I’m of an age that my Avengers classic era was that occupied by Diana Rigg and Linda Thorson along with Patrick Macnee. Although I’ve always understood that these shows developed out of a radically different Avengers that proceeded them.
The arrival of Series 3 (1963-64) DVD collection on my desk introduced me to the point in the evolution of this classic series where Honor Blackman as Cathy Gale, who, along with Macnee’s Steed, developed this eclectic TV franchise from its Police Surgeon roots.
While there are many commonalities between this second and last season by Blackman, who would then get propelled into film work with Goldfinger, there are also many subtle differences between this and the Avengers that I knew. The trademark Avengers theme isn’t here, instead a rather odd Johnny Dankworth jazz number is used, and there are no card graphics or even prosaic role-playing in these simplistic titles. These episodes were shot exclusively in black and white, and have that distinctly odd live studio feel, something American shows of the period had lost back in the fifties. Yet they also threw in some 16mm filmed location shoots, which serve to elevate the perceived production values.
Another element that gives this series some umph is the outfits they got Honor Blackman to wear, which range from the sublime to the frankly ridiculous. She wears all manner of leather ensembles and even formal riding attire; those with fetish predilections need look no further. More than fifty years on it’s hard to relate to an era where the idea of women as sexual independent creatures who didn’t need a man to protect them was entirely new, but if it started anywhere, then this is it.
Blackman’s Gale was all woman, but brutally tough with it. It often appeared that Steed would stand back and allow Gale to assault the bad guys purely for the entertainment factor. And based on the audiences the show generated, there was plenty of entertainment here.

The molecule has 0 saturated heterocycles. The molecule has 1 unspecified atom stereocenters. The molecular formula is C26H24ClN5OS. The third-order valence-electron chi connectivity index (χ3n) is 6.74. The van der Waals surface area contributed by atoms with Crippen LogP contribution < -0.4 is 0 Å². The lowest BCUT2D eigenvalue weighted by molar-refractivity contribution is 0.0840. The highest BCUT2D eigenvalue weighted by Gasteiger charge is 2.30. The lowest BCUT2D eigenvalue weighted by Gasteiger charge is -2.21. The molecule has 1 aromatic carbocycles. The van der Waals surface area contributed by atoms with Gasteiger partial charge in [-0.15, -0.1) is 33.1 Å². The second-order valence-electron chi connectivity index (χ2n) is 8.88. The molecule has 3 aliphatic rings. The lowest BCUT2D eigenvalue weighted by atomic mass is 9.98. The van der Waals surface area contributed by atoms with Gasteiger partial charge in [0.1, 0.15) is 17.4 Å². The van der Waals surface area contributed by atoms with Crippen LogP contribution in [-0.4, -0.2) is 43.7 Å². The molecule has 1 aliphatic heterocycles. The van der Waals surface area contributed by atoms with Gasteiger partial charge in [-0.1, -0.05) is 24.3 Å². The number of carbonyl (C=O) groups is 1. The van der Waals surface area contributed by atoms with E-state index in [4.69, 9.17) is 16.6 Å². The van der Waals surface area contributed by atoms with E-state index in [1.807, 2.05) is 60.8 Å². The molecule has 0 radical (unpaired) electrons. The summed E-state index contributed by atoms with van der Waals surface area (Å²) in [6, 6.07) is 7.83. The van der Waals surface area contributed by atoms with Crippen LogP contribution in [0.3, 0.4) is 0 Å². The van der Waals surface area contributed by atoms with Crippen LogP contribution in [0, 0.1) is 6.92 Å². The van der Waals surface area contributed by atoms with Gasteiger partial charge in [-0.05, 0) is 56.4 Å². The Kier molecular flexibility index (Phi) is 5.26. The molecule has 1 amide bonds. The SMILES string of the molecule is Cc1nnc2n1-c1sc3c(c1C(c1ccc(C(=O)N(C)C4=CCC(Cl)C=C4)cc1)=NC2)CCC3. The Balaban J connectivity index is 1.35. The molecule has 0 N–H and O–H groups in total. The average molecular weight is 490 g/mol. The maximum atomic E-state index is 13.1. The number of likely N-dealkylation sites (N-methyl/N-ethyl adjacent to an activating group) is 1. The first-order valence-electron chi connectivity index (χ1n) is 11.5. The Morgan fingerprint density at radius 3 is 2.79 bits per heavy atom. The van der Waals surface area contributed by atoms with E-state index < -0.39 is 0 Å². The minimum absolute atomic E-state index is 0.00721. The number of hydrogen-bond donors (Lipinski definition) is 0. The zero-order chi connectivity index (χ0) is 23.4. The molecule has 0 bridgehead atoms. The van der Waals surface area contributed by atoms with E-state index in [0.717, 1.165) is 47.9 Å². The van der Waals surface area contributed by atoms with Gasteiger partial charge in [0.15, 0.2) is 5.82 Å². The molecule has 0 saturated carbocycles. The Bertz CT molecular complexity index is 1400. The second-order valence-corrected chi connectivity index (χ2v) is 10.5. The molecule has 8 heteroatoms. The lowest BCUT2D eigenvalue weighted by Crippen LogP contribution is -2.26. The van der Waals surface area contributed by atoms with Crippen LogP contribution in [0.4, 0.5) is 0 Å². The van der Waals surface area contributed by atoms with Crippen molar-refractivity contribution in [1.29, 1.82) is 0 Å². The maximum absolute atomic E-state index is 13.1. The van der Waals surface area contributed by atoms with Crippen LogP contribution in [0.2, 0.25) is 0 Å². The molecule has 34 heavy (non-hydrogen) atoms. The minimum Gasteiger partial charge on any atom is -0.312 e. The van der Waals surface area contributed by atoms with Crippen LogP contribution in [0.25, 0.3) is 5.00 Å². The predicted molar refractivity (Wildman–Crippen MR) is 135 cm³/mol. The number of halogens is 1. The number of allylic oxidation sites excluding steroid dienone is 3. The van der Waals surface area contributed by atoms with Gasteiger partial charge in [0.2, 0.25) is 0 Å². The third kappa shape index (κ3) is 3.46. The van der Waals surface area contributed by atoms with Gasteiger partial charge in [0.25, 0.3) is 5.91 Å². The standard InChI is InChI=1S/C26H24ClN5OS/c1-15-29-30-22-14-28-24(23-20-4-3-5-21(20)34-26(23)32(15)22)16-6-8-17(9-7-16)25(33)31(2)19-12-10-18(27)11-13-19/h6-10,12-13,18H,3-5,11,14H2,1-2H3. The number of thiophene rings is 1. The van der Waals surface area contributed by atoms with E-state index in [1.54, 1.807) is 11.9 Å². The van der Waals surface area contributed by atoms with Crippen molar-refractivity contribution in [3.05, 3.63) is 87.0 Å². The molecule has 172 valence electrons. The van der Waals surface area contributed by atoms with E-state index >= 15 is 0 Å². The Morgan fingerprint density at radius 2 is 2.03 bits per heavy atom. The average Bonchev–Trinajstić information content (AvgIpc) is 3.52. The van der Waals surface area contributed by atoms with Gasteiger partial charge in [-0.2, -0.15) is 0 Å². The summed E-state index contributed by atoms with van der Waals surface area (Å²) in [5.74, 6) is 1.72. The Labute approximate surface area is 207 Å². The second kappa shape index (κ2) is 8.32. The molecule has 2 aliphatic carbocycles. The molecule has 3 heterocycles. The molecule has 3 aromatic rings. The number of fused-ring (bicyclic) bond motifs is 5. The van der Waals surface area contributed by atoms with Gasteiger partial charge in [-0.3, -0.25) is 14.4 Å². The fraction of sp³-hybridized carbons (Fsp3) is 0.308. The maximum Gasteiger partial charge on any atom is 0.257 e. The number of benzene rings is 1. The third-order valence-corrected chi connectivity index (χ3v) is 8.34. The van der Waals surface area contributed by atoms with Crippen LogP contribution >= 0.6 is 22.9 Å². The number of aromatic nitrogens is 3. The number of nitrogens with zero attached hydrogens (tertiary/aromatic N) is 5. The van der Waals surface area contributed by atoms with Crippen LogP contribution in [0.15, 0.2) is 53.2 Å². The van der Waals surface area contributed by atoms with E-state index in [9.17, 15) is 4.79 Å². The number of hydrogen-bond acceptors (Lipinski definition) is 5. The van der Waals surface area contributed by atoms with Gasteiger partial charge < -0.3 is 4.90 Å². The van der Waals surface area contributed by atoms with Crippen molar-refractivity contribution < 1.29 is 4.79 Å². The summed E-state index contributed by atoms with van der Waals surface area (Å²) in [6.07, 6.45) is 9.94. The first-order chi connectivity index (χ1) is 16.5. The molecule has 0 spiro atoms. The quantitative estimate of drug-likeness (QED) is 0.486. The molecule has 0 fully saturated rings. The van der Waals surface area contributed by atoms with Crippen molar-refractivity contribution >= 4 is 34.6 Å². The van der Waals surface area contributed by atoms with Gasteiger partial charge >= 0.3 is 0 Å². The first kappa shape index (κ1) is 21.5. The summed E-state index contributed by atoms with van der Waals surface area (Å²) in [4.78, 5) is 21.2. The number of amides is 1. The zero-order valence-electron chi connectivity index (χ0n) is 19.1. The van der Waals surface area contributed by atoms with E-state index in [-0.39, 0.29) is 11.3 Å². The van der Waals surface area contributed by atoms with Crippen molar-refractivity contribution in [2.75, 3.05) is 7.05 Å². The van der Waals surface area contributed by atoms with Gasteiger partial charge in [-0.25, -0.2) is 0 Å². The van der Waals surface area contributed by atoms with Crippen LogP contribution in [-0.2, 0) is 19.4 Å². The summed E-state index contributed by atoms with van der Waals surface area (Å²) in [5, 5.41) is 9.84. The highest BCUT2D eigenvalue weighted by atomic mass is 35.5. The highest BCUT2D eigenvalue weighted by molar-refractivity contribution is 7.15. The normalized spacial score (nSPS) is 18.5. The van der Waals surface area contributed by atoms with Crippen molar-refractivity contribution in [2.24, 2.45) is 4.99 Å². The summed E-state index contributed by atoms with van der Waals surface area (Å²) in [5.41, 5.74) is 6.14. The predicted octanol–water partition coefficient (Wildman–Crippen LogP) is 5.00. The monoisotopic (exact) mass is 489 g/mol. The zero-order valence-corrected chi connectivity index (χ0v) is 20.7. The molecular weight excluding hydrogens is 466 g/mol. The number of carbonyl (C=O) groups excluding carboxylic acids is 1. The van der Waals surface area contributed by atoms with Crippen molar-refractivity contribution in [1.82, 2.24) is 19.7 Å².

But the biggest difference for me is the foundations of what Steed and Gale are doing, which is something subtly different from the spy-centric activities of the later seasons. Some of the stories have them engaged in activities that have no part in national security or anything like it. It would be another year before ‘Mother’ would make an appearance and the formality of that relationship was defined. This is all rather ad hoc adventure with little overriding purpose or plan. Steed and Gale come over as cerebral vigilantes, getting off on outwitting those who think they can buck the system.
A classic example is the first season 3 episode, Brief For Murder, which has them ensnaring a couple of devious old lawyers who’ve realised that getting people to commit crimes in particular ways can guarantee to get them off even murder.
This is one of five stories that have accompanying audio commentaries, this one by Brian Clemens, himself. Director Don Leaver, script editor Richard Bates, and scriptwriters Roger Marshall and Jonathan Alwyn contribute the others.
That’s not an especially high density of audio tracks, but given that this material is over 50 years old, I guess we should be thankful for what we receive.
The disc collection comprises of seven DVDs and all 26 episodes from season 3, when a UK season of a TV show wasn’t six or less episodes. They’ve also kindly thrown on here PDF scans of the scripts, and also dug out some documentary material in the form of ‘Avenging the Avengers’ (extended version) and Gail Force (part 2), an interview with Honor Blackman.
There is also some newsreel and promotion footage, an image gallery and some introductions for a few episodes with Macnee and Blackman. Some of the documentary content was created before the abysmal film version sullied the franchise, as at one point they ask Patrick Macnee if he’ll be the only person to play John Steed. If I could make it so again!
But a word of warning about this set, as nostalgic as it made me. This is the season before the Avengers transferred to being shot on film, and the quality of the video tape production is very poor in places. It’s not really even DVD quality, and the contrast levels in some scenes obscure all the fine details. If anything, the sound is even worse than the video in places, as it seems remarkably directional in some scenes. Unless the actors are stationary and pointed in the right direction, it’s often difficult to hear precisely what they’ve said. I can see why they liked Macnee, because his diction is remarkably clear, and punches through the poor recording technology.
The box proclaims that it’s ‘digitally restored’, but, to be brutally honest, the base data on which they’ve worked is pretty horrendous, so don’t expect anything magical in these episodes.
One other curious point is the very strange order they chose to put them on the discs. On the first disc the first screened episode of season three, the aforementioned Brief For Murder, is actually the second episode with episode 24, Concerto, being the first! Why? Wouldn’t it have just been simpler to have them in the order they were shown?
This oddity aside, this is actually a really nice set that gives a valuable insight into an important crossroads in British TV drama and a revolutionary show.
The Avengers Complete Series 3 will be released on February 15 and can be pre-ordered from The Den Of Geek Store.